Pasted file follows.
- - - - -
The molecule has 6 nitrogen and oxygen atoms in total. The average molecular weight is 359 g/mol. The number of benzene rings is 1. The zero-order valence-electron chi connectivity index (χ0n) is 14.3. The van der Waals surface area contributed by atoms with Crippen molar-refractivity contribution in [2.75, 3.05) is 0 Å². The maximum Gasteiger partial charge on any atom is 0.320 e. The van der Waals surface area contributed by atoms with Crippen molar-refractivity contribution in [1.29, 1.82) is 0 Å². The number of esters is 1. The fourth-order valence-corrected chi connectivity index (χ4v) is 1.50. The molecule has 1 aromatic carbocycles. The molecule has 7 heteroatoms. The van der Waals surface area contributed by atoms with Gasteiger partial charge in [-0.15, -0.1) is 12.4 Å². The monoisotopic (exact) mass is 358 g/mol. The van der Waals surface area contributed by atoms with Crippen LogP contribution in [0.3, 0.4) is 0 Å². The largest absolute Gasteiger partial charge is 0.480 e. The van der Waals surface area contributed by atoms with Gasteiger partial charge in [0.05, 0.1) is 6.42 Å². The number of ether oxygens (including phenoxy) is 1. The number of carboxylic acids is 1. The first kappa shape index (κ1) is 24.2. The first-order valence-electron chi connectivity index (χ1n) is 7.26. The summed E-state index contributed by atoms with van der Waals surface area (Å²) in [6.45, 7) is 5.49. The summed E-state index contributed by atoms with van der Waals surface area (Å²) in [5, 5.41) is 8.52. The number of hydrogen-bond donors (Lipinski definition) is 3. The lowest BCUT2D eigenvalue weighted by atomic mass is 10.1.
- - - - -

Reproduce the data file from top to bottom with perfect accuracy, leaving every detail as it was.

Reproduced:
The molecule has 6 nitrogen and oxygen atoms in total. The average molecular weight is 359 g/mol. The number of benzene rings is 1. The zero-order valence-electron chi connectivity index (χ0n) is 14.3. The van der Waals surface area contributed by atoms with Crippen molar-refractivity contribution in [2.75, 3.05) is 0 Å². The maximum Gasteiger partial charge on any atom is 0.320 e. The van der Waals surface area contributed by atoms with Crippen molar-refractivity contribution in [1.29, 1.82) is 0 Å². The number of esters is 1. The fourth-order valence-corrected chi connectivity index (χ4v) is 1.50. The molecule has 1 aromatic carbocycles. The molecule has 7 heteroatoms. The van der Waals surface area contributed by atoms with Gasteiger partial charge in [-0.15, -0.1) is 12.4 Å². The monoisotopic (exact) mass is 358 g/mol. The van der Waals surface area contributed by atoms with Crippen LogP contribution in [0.3, 0.4) is 0 Å². The largest absolute Gasteiger partial charge is 0.480 e. The van der Waals surface area contributed by atoms with Gasteiger partial charge in [0.05, 0.1) is 6.42 Å². The number of ether oxygens (including phenoxy) is 1. The number of carboxylic acids is 1. The first kappa shape index (κ1) is 24.2. The first-order valence-electron chi connectivity index (χ1n) is 7.26. The summed E-state index contributed by atoms with van der Waals surface area (Å²) in [6.45, 7) is 5.49. The summed E-state index contributed by atoms with van der Waals surface area (Å²) in [5, 5.41) is 8.52. The number of hydrogen-bond donors (Lipinski definition) is 3. The lowest BCUT2D eigenvalue weighted by atomic mass is 10.1.